A Stone of Stumbling
I had never really thought of what a stumbling block or stone is before. This morning, after reading from gospeldoctrine.com, I had a much better understanding. This is what I read:
I will wait upon the Lord
A man who stumbles on a rock falls on his face. He may get up again, curse, and kick the offending stone, but in doing so he only further bruises himself. The rock is never injured; the man has neither the power nor the strength to destroy the rock. His misfortune has come by looking beyond the mark, whereby he misses the rock completely, stumbles clumsily, and falls spiritually. For the Israelites, the path of righteousness was obstructed by just such a ‘stone of stumbling’ and ‘rock of offense.’
The Lord of Hosts became a stumbling block for the Jews both in the days of Isaiah and in the days of his mortal ministry. They were offended with by the wisdom, power, and authority of Jesus of Nazareth. This stumbling came because they did not understand the reason the Law of Moses was given. As Paul explained ‘Because they (the Jews) sought it (the law of righteousness) not by faith, but as it were by the works of the law. For they stumbled at that stumblingstone; As it is written, behold, I lay in Sion a stumblingstone and rock of offence: and whosoever believeth on him shall not be ashamed’ (Rom 9:32-3).
‘But behold, the Jews were a stiffnecked people; and they despised the words of plainness, and killed the prophets, and sought for things that they could not understand. Wherefore, because of their blindness, which blindness came by looking beyond the mark, they must needs fall; for God hath taken away his plainness from them, and delivered unto them many things which they cannot understand, because they desired it. And because they desired it God hath done it, that they may
stumble.’ (Jacob 4:14)
Neal A. Maxwell
“A stumbling block is defined as involving ‘something repugnant to one's prejudices’ (The Oxford English Dictionary)…A stumbling block of the Jews of Jesus' day, for instance, was their expectations about what the Messiah would do, such as emancipating them politically. To them, Jesus was not an emancipator, and his death was an unfulfilling stumbling block. This irony had been prophesied. The Greeks, on the other hand, regarded the whole idea of a resurrecting messiah as foolishness. (See Isaiah 8:14; 1 Corinthians 1:23; 1 Peter 2:8; 2 Nephi 18:14.)” (A Wonderful Flood of Light [Salt Lake City: Bookcraft, 1990], 71.)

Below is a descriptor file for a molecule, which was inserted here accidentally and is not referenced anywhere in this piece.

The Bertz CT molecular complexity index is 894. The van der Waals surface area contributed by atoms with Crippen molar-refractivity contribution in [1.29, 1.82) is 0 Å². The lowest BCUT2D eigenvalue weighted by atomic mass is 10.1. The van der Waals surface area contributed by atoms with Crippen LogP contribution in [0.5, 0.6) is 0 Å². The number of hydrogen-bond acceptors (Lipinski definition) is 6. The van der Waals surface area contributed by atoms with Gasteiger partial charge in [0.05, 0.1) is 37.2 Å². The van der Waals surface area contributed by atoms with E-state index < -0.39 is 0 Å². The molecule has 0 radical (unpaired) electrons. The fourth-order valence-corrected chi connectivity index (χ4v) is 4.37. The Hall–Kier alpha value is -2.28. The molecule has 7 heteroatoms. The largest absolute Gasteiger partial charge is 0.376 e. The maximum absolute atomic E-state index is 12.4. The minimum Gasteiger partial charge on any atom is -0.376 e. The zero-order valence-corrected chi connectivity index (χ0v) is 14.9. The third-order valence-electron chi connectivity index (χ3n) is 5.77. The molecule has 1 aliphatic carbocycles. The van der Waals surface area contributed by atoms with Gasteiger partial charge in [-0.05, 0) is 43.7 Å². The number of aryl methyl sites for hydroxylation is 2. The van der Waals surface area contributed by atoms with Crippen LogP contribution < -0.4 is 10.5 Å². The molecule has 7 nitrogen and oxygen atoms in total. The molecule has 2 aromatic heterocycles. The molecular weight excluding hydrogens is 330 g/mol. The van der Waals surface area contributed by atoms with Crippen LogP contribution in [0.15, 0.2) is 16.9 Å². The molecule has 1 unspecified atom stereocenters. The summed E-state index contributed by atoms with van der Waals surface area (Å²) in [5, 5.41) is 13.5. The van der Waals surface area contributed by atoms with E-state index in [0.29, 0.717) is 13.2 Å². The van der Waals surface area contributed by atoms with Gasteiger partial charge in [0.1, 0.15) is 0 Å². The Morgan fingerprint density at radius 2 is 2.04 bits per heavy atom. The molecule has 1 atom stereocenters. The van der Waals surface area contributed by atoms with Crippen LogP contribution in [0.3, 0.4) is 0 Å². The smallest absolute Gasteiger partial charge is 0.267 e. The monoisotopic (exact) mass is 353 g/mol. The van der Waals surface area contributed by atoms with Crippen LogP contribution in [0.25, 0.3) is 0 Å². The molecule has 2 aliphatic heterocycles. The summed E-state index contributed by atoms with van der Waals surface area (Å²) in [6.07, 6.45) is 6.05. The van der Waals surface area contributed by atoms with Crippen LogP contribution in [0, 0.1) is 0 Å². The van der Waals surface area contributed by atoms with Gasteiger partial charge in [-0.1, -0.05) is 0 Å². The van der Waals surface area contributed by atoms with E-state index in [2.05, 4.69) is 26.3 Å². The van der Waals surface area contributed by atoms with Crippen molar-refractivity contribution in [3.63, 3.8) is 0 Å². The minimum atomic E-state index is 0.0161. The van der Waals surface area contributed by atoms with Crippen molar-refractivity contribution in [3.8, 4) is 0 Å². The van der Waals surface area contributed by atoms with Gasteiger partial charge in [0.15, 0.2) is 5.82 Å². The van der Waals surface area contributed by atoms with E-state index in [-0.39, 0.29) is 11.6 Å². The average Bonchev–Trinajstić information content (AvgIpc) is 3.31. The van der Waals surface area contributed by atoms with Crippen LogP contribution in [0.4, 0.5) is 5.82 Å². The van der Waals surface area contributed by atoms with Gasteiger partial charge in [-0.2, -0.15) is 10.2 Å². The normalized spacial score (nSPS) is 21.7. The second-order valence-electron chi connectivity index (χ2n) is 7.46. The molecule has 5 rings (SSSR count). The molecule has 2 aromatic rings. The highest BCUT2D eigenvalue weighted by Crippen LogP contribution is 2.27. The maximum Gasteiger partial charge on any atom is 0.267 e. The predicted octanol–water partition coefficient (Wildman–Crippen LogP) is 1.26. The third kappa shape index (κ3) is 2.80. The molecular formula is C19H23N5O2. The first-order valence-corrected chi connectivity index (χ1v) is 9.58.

Going back to the commentary on forming an alliance with the Lord, we learn that when we form that alliance, we must “wait upon the Lord” and the Lord will protect us. Elder Hales referred to this verse in his October 1998 General Conference talk when he said, “The Lord is the ultimate caregiver. We must surrender ourselves to the Lord. In doing so, we give up whatever is causing our pain and turn everything over to Him…When pain, tests, and trials come in life, draw near to the Savior. ‘Wait upon the Lord,…look for him’ (Isa. 8:17; 2 Ne. 18:17). ‘They that wait upon the Lord shall renew their strength; they shall mount up with wings as eagles; they shall run, and not be weary; and they shall walk, and not faint’ (Isa. 40:31). Healing comes in the Lord’s time and the Lord’s way; be patient.
“Our Savior waits for us to come to Him through our scripture study, pondering, and prayer to our Heavenly Father….As we are strengthened and healed, we can then lift and strengthen others with our faith.” (Ensign, November, 1998).
Seek unto their God
The last part of this chapter warns Israel against seeking after “wizards that peep and mutter” (v. 19). Just as we should not seek alliances with the world to solve our troubles, neither should we seek spiritual counsel from other sources other than the Lord.